SURVEY: We would love your input. KC Parks has received a Choice Neighborhood Grant in the amount of $800,000 for improvements to both sides of the Independence Plaza Park. Please take this quick survey so we can get a better idea of what should be planned on the south side of Independence Plaza Park at Independence Boulevard and Park Avenue. Survey>>
Independence Plaza is an unusual park. Located at Independence Boulevard and Park Avenue, it is divided into two parts – one part located on the north side of Independence Blvd. and the other part on the south. The total size is small, only 1.73 acres, but it was significant in the early development of Kansas City’s park system.
In 1893 when the beginnings of a park and boulevard system for Kansas City was being planned, much of Independence Avenue was one of the most fashionable and desirable residential areas of the city. Many wealthy people had residences there including Robert Long, August Meyer, Robert Gillham and others. An elegant hotel, the Bonaventure built in 1886, was also on Independence Avenue, attracting the best clientele.
Landscape Architect George Kessler and Park Board President August Meyer saw a future of continuing development in that part of the city as they, and the rest of the Park Board, proposed the creation of the park and boulevard system in their 1893 Plan. This plan included part of Independence Avenue becoming Independence Boulevard, the first boulevard in Kansas City; the development of a large park, which became North Terrace Park, now Kessler Park. Also in the 1893 plan was the improvement of a small area occupied by “cheap business houses and shops, which very injuriously affect the property on Independence Boulevard and which, because the land on which they stand is low and unsuited for other purposes are not likely to be replaced by better structures.” [1893 Park and Boulevard Board Report p. 59]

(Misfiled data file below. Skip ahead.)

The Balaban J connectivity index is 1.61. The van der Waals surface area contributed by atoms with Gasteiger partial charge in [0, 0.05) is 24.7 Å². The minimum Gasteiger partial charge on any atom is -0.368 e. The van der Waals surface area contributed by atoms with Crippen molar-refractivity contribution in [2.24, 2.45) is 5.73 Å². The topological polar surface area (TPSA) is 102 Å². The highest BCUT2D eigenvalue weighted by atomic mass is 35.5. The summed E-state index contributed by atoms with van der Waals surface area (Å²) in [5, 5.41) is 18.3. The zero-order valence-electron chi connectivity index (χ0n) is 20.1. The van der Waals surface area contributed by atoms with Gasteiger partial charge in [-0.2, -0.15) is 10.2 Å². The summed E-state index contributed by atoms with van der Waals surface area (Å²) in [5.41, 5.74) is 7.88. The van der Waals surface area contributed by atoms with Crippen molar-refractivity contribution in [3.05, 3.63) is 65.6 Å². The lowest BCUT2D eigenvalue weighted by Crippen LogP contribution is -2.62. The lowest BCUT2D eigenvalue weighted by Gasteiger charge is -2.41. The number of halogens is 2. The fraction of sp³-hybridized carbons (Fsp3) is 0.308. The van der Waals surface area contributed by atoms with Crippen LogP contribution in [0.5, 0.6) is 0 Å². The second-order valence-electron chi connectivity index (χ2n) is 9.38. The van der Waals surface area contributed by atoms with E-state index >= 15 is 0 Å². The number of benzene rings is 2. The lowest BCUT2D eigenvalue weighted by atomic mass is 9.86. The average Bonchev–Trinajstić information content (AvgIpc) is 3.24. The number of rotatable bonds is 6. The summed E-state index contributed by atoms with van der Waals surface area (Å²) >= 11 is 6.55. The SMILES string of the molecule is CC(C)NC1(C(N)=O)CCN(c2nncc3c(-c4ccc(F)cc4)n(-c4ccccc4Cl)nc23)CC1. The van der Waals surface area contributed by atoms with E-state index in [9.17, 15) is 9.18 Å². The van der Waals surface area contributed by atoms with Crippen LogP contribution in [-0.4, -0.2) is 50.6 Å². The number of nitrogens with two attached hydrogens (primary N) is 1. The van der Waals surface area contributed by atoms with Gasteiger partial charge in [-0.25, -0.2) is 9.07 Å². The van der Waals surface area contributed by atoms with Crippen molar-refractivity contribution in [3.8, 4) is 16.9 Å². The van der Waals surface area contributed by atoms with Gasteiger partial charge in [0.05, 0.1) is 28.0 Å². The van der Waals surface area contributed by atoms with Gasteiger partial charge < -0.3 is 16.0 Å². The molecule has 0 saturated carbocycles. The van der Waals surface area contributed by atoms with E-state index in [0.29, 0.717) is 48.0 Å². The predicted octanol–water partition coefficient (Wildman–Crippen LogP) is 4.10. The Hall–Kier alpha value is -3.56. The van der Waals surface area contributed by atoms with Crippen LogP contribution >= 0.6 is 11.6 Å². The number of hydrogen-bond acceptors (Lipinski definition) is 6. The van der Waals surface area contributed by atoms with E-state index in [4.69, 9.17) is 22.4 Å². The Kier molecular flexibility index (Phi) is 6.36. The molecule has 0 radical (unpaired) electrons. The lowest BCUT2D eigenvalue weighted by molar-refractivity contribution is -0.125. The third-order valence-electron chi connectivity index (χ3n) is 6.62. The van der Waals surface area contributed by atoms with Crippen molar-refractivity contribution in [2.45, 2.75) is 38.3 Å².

The 1909 Park Board report touted the development of that small area:
Independence Plaza is one of Kansas City’s park object lessons most impressive to strangers. It shows what a small area carefully and intelligently improved will do for a surrounding neighborhood. Two half-blocks, on opposite sides of the boulevard, transformed into a park, with trees, shrubbery, walks and seats, have had a redeeming and elevating influence on that section of the city. This was projected in 1893. [George Kessler, 1909 Park Board Report p. 22]